What is behind the EU election’s ‘green wave’?
Europe’s Green parties surged unexpectedly in last week’s elections, squeezing the centre and confronting the populist nationalists
Europe’s Green parties pulled off one of the only great surprises of last week’s European elections, increasing their number of MEPs from 51 to 69 - nearly 40% - to emerge as a voting bloc with game-changing new power.
In what some commentators have dubbed a “green wave”, Die Grunen doubled their vote in Germany, coming second to Angela Merkel’s Christian Democrats, while Greens finished second in Finland, third in Belgium and France, and swelled in Austria, the UK, Ireland and the Netherlands.
Europe’s traditional parties of the centre contracted, losing 70 seats and their majority in parliament, though while Euro-sceptic populists won big in Italy, Hungary, and France, as the New York Times reflects, “it was not the deluge that many traditionalists had feared.”
Instead, given populists’ antagonism to the European project, and fragmentation over issues such as their stance on Russia and LGBTQ rights, the Greens are likely now be central to passing legislation, and as a result wield significant parliamentary leverage.
“We have been in a transactional mode so far,” Philippe Lamberts, co-president of the Greens, told the Financial Times. “Now we have the chance to be in a more stable relationship [with other political groups]. We want to be closer to the source of the legislation."
Ska Keller, the group’s other co-president, was clear about their agenda. “It’s a big task and a great responsibility to now put voters’ trust into concrete action to concrete climate protection, into promotion of the social Europe, as well as democracy in the rule of law – here into practice in the European parliament,” she said.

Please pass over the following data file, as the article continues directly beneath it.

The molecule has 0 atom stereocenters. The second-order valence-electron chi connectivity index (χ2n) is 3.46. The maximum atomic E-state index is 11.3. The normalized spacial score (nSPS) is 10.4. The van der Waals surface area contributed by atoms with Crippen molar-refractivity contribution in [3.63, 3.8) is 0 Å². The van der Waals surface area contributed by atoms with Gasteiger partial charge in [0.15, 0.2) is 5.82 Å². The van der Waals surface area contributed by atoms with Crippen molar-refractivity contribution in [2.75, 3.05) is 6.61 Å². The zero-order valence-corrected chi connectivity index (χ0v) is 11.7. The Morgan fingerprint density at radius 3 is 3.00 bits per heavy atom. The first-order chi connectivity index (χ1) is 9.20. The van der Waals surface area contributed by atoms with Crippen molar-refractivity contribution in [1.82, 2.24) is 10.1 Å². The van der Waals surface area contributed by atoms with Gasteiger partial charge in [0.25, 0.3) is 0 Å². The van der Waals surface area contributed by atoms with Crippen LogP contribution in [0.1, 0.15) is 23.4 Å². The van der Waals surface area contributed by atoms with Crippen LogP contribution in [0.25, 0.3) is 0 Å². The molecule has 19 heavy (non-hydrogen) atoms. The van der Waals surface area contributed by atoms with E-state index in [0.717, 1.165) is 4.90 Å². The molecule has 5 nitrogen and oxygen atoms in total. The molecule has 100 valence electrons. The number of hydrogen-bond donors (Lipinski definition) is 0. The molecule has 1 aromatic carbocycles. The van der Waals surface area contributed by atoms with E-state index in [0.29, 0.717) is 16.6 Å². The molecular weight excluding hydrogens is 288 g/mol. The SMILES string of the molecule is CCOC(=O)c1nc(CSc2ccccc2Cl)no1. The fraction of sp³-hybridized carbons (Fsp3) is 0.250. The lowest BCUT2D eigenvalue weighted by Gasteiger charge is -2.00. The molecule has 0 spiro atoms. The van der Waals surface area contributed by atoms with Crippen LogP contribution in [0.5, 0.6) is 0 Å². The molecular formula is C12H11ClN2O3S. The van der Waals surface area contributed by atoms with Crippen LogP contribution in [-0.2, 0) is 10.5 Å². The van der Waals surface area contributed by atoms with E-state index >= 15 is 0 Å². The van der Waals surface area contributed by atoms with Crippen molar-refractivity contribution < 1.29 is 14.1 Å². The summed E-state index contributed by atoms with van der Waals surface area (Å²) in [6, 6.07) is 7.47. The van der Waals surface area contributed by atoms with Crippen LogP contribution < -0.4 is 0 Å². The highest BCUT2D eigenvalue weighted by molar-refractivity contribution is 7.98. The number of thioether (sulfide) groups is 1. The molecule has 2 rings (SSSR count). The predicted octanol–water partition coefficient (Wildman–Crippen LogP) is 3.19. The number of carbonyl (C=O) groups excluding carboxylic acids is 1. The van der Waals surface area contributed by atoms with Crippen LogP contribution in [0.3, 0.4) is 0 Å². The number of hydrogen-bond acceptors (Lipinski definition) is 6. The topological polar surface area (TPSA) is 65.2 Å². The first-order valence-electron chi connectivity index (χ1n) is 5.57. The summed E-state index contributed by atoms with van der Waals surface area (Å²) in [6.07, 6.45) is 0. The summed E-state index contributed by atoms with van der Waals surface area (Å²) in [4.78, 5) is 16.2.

While in the UK the Liberal Democrats were resuscitated as a political force by standing as the clearest counterpoint to the nationalist right, there is a consensus that elsewhere in Europe, Green parties that have played that part. “It is not just that the populists often side with climate deniers”, reflects the Telegraph. “On almost every issue, the Greens are their diametric opposite. While the populists are Eurosceptic, anti-immigrant and nationalist, the Greens are Europhile, immigrant friendly and cosmopolitan.”
In Germany, the Greens have been so successful that Alternative for Germany (AfD) leader Alexander Gauland declared that the party now represented “our main enemy.”
The Independent dives deeper on the the demographics driving the surge: “gains for the parties, which are generally pro-EU, environmentalist, and left-leaning, appear to have mostly been concentrated in urban areas and amongst younger voters. An exit poll in France had Les Verts topping the votes of the 18-24 age group with 22 per cent, well ahead of the other parties. In Germany, the same age group showed 34 per cent voting Green – with the next largest party, Angela Merkel’s CDU, on 11 per cent.”
“Our voters, especially the younger generation, for many of whom we are now their first choice, are deeply concerned about the climate crisis, and they are pro-European – but they feel the EU is not delivering”, Bas Eickhout, a Dutch MEP, told the Guardian. “They want us to change the course of Europe.”
The new Green agenda is less hard left, and more cosmopolitan than its older iteration. Its voters have grown up in global cities and are less sceptical about open economies. This spirit is particularly alive in the German Green movement, writes Richard Ogier in the Independent, who argues that given their resounding success, theirs is the blueprint to follow if the green wave is to bring permanent change.
“The way forward, perhaps, is to join the passion of old green radicalism to the more contemporary, inclusive German approach. To seek what French political scientist Antoine Colombani has called 'virtuous interactions' between market forces and government policies for transformative change.”